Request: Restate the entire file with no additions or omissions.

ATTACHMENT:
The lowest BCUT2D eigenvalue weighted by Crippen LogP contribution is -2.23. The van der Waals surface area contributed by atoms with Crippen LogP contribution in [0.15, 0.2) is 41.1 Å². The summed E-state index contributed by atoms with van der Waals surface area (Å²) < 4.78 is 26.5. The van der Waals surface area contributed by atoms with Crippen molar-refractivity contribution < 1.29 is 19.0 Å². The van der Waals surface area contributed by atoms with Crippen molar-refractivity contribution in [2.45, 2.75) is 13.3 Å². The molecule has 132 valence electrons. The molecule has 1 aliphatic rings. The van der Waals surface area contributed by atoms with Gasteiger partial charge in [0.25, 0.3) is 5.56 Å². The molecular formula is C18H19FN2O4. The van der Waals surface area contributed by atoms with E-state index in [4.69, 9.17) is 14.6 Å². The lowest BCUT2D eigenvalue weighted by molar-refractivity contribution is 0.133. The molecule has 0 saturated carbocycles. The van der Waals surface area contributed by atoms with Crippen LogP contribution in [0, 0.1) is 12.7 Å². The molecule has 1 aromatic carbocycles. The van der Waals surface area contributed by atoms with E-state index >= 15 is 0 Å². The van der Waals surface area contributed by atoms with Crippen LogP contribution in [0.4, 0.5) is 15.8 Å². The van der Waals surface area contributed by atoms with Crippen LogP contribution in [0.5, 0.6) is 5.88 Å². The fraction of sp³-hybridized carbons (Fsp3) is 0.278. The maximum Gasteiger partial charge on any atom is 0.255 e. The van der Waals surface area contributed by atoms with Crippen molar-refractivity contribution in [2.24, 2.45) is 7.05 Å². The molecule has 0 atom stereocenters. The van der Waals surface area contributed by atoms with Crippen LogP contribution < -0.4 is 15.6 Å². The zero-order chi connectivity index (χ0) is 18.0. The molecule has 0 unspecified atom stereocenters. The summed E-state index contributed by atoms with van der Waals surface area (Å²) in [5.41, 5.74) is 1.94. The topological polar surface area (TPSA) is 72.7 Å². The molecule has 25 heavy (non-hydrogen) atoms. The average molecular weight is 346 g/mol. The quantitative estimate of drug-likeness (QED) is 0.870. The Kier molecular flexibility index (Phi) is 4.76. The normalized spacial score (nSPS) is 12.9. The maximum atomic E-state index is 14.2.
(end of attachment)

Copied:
The lowest BCUT2D eigenvalue weighted by Crippen LogP contribution is -2.23. The van der Waals surface area contributed by atoms with Crippen LogP contribution in [0.15, 0.2) is 41.1 Å². The summed E-state index contributed by atoms with van der Waals surface area (Å²) < 4.78 is 26.5. The van der Waals surface area contributed by atoms with Crippen molar-refractivity contribution < 1.29 is 19.0 Å². The van der Waals surface area contributed by atoms with Crippen molar-refractivity contribution in [2.45, 2.75) is 13.3 Å². The molecule has 132 valence electrons. The molecule has 1 aliphatic rings. The van der Waals surface area contributed by atoms with Gasteiger partial charge in [0.25, 0.3) is 5.56 Å². The molecular formula is C18H19FN2O4. The van der Waals surface area contributed by atoms with E-state index in [4.69, 9.17) is 14.6 Å². The lowest BCUT2D eigenvalue weighted by molar-refractivity contribution is 0.133. The molecule has 0 saturated carbocycles. The van der Waals surface area contributed by atoms with Crippen LogP contribution in [0, 0.1) is 12.7 Å². The molecule has 1 aromatic carbocycles. The van der Waals surface area contributed by atoms with E-state index >= 15 is 0 Å². The van der Waals surface area contributed by atoms with Crippen LogP contribution in [0.4, 0.5) is 15.8 Å². The van der Waals surface area contributed by atoms with Crippen LogP contribution in [0.5, 0.6) is 5.88 Å². The fraction of sp³-hybridized carbons (Fsp3) is 0.278. The maximum Gasteiger partial charge on any atom is 0.255 e. The van der Waals surface area contributed by atoms with Crippen molar-refractivity contribution in [2.24, 2.45) is 7.05 Å². The molecule has 0 atom stereocenters. The van der Waals surface area contributed by atoms with Crippen LogP contribution < -0.4 is 15.6 Å². The zero-order chi connectivity index (χ0) is 18.0. The molecule has 0 unspecified atom stereocenters. The summed E-state index contributed by atoms with van der Waals surface area (Å²) in [5.41, 5.74) is 1.94. The topological polar surface area (TPSA) is 72.7 Å². The molecule has 25 heavy (non-hydrogen) atoms. The average molecular weight is 346 g/mol. The quantitative estimate of drug-likeness (QED) is 0.870. The Kier molecular flexibility index (Phi) is 4.76. The normalized spacial score (nSPS) is 12.9. The maximum atomic E-state index is 14.2.